One thing that I got from Postcards and Ghostwriting was that I love stepping into that context. I still love touring rock clubs around the world, and that’s something that’s really a part of me. I love making albums, and I’m a wedding singer on the side, that’s my parallel career. So I love all those aspects of making music.
But one thing I grew to love was the more artsy context for those projects. Not that there was anything difficult with them, but they both had an explorative side to them. That’s definitely something I want to do more, and certainly more with Ghostwriting. When I was doing that I thought, what would it be like if I put together a festival for Ghostwriting, where instead of reading my fans’ stories, a bunch of other artists did the same thing for their fans? Then you could also look at these particular stories belonging to the fans of that artist and look at how they differ or what brings them together. You could do a whole study of that, or just enjoy it for what it is.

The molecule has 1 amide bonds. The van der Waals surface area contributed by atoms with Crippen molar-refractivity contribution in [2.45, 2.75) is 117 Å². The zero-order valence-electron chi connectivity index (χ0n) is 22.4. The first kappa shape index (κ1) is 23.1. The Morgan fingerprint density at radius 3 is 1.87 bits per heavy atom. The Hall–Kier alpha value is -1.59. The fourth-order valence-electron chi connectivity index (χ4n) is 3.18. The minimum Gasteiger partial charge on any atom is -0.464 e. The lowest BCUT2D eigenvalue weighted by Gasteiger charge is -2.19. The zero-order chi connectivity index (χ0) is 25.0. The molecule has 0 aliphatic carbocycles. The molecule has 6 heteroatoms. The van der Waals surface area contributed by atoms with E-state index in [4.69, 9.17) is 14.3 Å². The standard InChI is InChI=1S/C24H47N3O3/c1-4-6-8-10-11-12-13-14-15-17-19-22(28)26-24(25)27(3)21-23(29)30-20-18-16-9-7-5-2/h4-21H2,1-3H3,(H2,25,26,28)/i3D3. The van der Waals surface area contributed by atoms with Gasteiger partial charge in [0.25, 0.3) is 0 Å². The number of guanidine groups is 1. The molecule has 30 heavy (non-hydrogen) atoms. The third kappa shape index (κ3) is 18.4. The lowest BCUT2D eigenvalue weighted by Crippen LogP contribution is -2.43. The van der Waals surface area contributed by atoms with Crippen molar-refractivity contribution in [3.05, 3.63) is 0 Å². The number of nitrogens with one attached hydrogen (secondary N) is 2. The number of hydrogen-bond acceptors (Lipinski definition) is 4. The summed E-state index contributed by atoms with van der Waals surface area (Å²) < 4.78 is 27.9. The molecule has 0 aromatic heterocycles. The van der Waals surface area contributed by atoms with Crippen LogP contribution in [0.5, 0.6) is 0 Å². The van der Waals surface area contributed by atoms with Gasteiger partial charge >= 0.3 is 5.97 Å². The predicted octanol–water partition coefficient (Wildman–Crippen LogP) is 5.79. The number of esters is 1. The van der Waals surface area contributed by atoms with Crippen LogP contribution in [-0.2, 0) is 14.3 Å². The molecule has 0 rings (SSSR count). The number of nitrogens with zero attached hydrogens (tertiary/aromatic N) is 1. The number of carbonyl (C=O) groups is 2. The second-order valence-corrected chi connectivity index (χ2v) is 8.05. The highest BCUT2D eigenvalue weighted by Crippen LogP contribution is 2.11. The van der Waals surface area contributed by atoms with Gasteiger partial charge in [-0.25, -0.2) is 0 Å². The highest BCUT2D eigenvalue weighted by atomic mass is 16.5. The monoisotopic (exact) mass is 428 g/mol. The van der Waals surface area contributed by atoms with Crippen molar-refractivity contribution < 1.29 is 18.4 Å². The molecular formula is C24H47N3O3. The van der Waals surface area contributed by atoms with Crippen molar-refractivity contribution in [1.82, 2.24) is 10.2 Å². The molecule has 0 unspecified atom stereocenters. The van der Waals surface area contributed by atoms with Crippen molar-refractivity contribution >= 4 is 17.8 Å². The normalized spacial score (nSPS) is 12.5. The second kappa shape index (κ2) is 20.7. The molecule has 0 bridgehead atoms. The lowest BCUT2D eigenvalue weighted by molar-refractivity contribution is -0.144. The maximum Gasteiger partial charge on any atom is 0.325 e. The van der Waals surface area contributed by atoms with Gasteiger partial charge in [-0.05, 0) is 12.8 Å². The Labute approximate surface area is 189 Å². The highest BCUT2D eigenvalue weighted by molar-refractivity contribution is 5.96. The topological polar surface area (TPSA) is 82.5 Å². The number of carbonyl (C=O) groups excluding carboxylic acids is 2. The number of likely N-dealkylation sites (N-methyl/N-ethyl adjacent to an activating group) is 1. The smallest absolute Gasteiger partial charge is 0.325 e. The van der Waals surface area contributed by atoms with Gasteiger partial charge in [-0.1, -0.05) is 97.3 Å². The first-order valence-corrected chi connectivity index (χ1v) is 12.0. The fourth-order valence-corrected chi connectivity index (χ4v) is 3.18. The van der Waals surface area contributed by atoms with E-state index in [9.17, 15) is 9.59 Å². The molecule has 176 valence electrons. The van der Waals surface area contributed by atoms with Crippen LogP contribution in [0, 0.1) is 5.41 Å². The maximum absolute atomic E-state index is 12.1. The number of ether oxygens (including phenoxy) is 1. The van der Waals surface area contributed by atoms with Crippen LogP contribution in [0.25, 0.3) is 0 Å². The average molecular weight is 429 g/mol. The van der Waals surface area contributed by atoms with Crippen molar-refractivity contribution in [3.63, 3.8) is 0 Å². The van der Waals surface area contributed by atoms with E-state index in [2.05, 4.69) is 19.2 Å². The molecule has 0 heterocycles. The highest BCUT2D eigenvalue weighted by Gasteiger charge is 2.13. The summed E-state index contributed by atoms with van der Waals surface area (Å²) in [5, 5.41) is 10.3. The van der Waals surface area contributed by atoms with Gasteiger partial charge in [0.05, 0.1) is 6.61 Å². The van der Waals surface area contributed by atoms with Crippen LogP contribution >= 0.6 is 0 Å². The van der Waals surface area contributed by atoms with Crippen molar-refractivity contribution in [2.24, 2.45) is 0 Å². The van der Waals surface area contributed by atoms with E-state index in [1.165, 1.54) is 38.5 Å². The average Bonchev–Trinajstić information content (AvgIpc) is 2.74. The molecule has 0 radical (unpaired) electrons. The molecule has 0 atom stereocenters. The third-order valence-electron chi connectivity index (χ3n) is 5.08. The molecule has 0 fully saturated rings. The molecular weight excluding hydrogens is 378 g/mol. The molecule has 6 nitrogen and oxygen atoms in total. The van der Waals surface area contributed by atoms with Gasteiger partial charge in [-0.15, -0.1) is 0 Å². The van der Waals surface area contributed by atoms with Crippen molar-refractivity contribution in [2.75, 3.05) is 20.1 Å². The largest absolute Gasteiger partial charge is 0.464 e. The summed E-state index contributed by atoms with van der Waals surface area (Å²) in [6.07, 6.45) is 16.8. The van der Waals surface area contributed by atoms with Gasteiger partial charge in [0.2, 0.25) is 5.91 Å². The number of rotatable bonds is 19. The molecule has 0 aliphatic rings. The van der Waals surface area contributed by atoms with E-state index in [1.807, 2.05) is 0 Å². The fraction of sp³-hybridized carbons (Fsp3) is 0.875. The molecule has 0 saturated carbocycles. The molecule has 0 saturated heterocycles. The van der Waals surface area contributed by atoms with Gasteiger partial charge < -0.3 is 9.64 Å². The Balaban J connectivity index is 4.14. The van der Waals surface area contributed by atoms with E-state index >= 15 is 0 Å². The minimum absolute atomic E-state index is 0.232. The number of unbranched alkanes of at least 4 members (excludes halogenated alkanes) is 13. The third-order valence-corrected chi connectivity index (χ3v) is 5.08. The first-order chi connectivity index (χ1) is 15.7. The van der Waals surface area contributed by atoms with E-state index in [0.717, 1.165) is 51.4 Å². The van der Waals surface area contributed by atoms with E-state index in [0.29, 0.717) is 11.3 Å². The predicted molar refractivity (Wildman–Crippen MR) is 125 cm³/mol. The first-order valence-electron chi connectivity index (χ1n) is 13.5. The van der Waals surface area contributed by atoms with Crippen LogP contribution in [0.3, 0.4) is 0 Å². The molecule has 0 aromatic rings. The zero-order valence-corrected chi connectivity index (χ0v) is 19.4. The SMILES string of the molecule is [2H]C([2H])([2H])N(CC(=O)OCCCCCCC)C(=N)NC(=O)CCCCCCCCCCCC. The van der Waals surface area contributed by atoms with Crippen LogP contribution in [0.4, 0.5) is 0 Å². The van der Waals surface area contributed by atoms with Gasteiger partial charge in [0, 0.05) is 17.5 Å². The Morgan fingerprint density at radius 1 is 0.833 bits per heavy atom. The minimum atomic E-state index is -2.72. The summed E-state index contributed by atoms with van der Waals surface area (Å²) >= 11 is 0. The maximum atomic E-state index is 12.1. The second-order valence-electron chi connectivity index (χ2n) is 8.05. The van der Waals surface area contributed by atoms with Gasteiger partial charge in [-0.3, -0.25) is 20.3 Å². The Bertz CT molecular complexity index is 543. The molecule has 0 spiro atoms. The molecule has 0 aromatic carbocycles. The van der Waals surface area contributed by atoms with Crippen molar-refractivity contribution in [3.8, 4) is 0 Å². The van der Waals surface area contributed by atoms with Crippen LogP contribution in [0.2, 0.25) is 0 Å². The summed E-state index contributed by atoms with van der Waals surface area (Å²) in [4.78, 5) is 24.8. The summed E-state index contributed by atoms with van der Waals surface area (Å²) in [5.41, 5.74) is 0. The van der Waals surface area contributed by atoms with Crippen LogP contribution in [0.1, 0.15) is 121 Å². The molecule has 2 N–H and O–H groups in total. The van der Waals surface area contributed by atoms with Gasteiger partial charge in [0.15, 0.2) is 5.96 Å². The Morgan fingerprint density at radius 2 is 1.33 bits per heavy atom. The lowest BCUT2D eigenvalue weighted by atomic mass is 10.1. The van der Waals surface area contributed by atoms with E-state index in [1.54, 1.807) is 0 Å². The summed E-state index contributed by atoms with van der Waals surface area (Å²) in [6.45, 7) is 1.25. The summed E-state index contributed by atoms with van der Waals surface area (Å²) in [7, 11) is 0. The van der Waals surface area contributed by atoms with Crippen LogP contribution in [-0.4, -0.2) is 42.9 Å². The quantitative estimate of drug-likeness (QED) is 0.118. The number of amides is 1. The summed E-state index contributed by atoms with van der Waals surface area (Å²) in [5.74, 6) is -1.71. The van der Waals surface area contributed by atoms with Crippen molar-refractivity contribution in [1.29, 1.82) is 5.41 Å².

“Just standing there, playing one of my songs and realizing what it’s meant to someone’s life and their relationship? It doesn’t get much more real than that, it doesn’t get much more direct than that.”
What’s the strangest or most surreal wedding you’ve ever played?
I’m actually thinking I should write a book about this some day, because it’s a parallel world to me. It’s this career I’ve had alongside the public career, and sometimes people get a sneak peak of it. And they’re so different, that’s what’s so incredible. One night I’ll be playing an extremely expensive, amazing wedding in the Rocky Mountains at a ranch somewhere for hundreds of people, and the next night I’ll be playing at a local bar in Gothenburg for 40 people when someone’s uncle tries to hit me over the head with a bottle because I don’t play enough Beatles songs. [Laughs] So it’s extremely different.